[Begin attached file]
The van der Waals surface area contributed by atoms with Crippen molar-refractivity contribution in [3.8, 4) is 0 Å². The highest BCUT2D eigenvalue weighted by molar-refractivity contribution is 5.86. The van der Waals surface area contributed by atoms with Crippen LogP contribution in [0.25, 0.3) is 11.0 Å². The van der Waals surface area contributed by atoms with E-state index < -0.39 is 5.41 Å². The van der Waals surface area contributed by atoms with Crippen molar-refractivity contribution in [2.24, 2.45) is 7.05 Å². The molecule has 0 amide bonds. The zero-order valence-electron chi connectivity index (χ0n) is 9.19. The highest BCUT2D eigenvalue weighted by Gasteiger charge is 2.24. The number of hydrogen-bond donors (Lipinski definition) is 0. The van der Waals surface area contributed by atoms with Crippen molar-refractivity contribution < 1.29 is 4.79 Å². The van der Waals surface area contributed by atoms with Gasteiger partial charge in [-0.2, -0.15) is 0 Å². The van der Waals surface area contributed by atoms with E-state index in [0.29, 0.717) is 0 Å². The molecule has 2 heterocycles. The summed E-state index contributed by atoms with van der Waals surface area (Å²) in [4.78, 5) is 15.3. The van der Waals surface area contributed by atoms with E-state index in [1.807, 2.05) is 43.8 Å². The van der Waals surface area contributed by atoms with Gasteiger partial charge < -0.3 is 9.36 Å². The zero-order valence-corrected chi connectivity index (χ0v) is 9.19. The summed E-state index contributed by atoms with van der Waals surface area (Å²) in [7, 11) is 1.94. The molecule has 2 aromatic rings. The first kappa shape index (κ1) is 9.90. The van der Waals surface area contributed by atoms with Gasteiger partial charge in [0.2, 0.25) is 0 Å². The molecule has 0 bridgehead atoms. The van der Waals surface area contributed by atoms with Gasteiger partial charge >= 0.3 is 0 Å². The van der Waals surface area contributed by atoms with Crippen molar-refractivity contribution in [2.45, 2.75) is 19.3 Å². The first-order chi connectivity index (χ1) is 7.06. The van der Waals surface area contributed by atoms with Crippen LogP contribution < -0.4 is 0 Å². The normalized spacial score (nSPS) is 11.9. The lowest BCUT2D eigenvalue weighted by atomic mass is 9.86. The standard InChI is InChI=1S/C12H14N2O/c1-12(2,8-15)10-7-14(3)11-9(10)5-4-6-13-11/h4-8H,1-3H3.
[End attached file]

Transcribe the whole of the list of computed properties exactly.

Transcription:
The van der Waals surface area contributed by atoms with Crippen molar-refractivity contribution in [3.8, 4) is 0 Å². The highest BCUT2D eigenvalue weighted by molar-refractivity contribution is 5.86. The van der Waals surface area contributed by atoms with Crippen LogP contribution in [0.25, 0.3) is 11.0 Å². The van der Waals surface area contributed by atoms with E-state index < -0.39 is 5.41 Å². The van der Waals surface area contributed by atoms with Crippen molar-refractivity contribution in [2.24, 2.45) is 7.05 Å². The molecule has 0 amide bonds. The zero-order valence-electron chi connectivity index (χ0n) is 9.19. The highest BCUT2D eigenvalue weighted by Gasteiger charge is 2.24. The number of hydrogen-bond donors (Lipinski definition) is 0. The van der Waals surface area contributed by atoms with Crippen molar-refractivity contribution < 1.29 is 4.79 Å². The van der Waals surface area contributed by atoms with Gasteiger partial charge in [-0.2, -0.15) is 0 Å². The van der Waals surface area contributed by atoms with E-state index in [0.29, 0.717) is 0 Å². The molecule has 2 heterocycles. The summed E-state index contributed by atoms with van der Waals surface area (Å²) in [4.78, 5) is 15.3. The van der Waals surface area contributed by atoms with E-state index in [1.807, 2.05) is 43.8 Å². The van der Waals surface area contributed by atoms with Gasteiger partial charge < -0.3 is 9.36 Å². The zero-order valence-corrected chi connectivity index (χ0v) is 9.19. The summed E-state index contributed by atoms with van der Waals surface area (Å²) in [7, 11) is 1.94. The molecule has 2 aromatic rings. The first kappa shape index (κ1) is 9.90. The van der Waals surface area contributed by atoms with Gasteiger partial charge in [0.2, 0.25) is 0 Å². The molecule has 0 bridgehead atoms. The van der Waals surface area contributed by atoms with Gasteiger partial charge >= 0.3 is 0 Å². The van der Waals surface area contributed by atoms with Crippen molar-refractivity contribution in [2.45, 2.75) is 19.3 Å². The first-order chi connectivity index (χ1) is 7.06. The van der Waals surface area contributed by atoms with Crippen LogP contribution < -0.4 is 0 Å². The normalized spacial score (nSPS) is 11.9. The lowest BCUT2D eigenvalue weighted by atomic mass is 9.86. The standard InChI is InChI=1S/C12H14N2O/c1-12(2,8-15)10-7-14(3)11-9(10)5-4-6-13-11/h4-8H,1-3H3.